Research in African Literatures 30.1 (1999) 154-161
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Versions and Inversions: Mau Mau in Kahiga's Dedan Kimathi:
The Real Story
Through the subtitle of his novel Dedan Kimathi: The Real Story, Sam Kahiga situates the text at once at the center of the controversial discourse of Mau Mau historiography. The novel's subtitle makes no real claims to authentic historicity but it nevertheless signals the author's intention to contest the status of prior histories of Mau Mau, histories that he already implicitly considers "unreal." Indeed Kahiga finds it necessary to state in a note to the reader that "a considerable amount of research went into the writing of [the novel]"—an unusual statement from a writer of fiction but one that is meant to forestall stock accusations of inauthenticity, myth-making, and lack of research often leveled against Mau Mau novels by historians.
Kahiga's portrayal of Dedan Kimathi and the Mau Mau war of independence has been shaped by his awareness of and attitudes to the conflictual claims of prior fictional and historical texts. Kahiga's version of the story becomes "real" not because it actually displaces the other versions by its claims to factual verity, but ironically because it tends to present these versions as inevitable elements of the ever evolving Kimathi/Mau Mau narrative.
First, what is the nature of the controversy surrounding the reorganization of facts concerning the Mau Mau revolt? Both fictional and historical discourses on Mau Mau reveal two important tendencies that have in turn led to the classification of these discourses into two broad and contradictory categories. There is first the tendency to portray Mau Mau war as a mere internecine feud among the Kikuyu and in so doing deny its nationalist and liberative impulse. Historian William Ochieng', for example, admits that the revolt was motivated by the desire "to expel the British from Kenya" but goes ahead to emphasize the ethnic nature of the movement and also what he calls the degeneration of the war "into a Kikuyu civil war between the haves and the have-nots, the nationalists and the quislings" (28).The proponents of this view are often criticized for perpetuating the colonialist myth of the war and for colluding with the postindependent ruling class to transform the latter's "record of collaboration into a myth of national struggle by obliterating the social radicalism of Mau Mau"(Maughan-Brown 199).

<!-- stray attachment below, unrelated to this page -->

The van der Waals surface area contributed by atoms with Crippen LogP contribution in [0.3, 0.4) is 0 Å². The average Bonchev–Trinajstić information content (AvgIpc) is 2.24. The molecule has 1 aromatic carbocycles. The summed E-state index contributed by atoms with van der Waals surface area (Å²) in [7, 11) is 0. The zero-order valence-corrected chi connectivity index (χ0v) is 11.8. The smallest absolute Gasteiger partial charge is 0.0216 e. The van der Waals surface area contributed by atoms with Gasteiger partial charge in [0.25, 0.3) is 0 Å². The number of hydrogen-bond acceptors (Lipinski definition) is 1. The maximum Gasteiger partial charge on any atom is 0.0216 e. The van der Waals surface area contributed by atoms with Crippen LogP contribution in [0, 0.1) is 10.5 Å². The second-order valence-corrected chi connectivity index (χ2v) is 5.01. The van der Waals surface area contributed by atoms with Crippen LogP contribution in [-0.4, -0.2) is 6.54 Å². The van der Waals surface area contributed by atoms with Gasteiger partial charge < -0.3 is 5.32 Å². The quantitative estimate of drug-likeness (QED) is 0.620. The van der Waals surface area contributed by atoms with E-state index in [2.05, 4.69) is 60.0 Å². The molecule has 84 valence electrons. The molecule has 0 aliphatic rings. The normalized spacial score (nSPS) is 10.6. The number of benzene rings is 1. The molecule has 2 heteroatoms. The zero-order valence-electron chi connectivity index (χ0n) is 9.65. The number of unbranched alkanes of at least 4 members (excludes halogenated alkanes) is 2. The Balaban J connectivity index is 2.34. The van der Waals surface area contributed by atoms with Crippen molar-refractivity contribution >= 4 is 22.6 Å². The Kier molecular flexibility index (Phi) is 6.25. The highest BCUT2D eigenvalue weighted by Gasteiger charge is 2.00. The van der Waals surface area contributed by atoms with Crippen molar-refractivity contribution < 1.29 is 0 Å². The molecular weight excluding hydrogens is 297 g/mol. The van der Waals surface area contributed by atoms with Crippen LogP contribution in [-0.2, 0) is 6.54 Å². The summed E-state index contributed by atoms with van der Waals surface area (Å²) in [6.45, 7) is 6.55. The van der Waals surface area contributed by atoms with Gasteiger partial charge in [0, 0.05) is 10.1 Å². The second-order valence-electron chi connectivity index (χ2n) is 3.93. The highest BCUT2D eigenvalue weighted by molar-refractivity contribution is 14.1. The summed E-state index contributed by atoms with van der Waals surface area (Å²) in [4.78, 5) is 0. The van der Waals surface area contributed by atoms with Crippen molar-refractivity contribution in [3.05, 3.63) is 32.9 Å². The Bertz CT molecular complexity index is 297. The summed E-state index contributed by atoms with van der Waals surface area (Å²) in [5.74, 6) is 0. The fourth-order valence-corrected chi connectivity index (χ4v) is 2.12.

Falling also into this first category are works of fiction—including autobiographies by former fighters themselves—that stress the degeneration of the freedom fighters into rival groups that, when not raiding each other for arms and food, are robbing villagers of their livestock and grain. Novels such as Godwin Wachira's Ordeal in the Forest and Wamweya's Freedom Struggle tend to do exactly this and so are autobiographies like Gucu Gikonyo's We Foughtfor Freedom and Kiboi Murithi's War in the Forest. The interest of Meja Mwangi in both Taste of Death and Carcass for Hounds lies more in the dramatic [End Page 154] excitements of the clash between the colonial forces and freedom fighters than in any attempt at probing the social dynamics of the revolt. His portrayal of General Haraka, the Kimathi-like figure in Carcass for Hounds, is totally negative, focusing as it were on Haraka's deterioration into a blood-thirsty psychopath who is finally wasted away into a "living carcass" by gangrene he obtains through a bullet wound. An overwhelming sense of futility governs this novel so that Harish Narang's observation that "Mwangi is not only distorting the truth about the freedom struggle but is also proving himself to be a prophet of doom who holds no vision of hope for his readers" (248) holds true.
According to Ali Mazrui, one weakness of most thematizations of Mau Mau lies in their tendency to foreground "individual idiosyncrasies of participants in the movement" to an extent where "the broader social phenomenon which the whole revolt signified" is rendered obscure (9).Yet, and as Mazrui...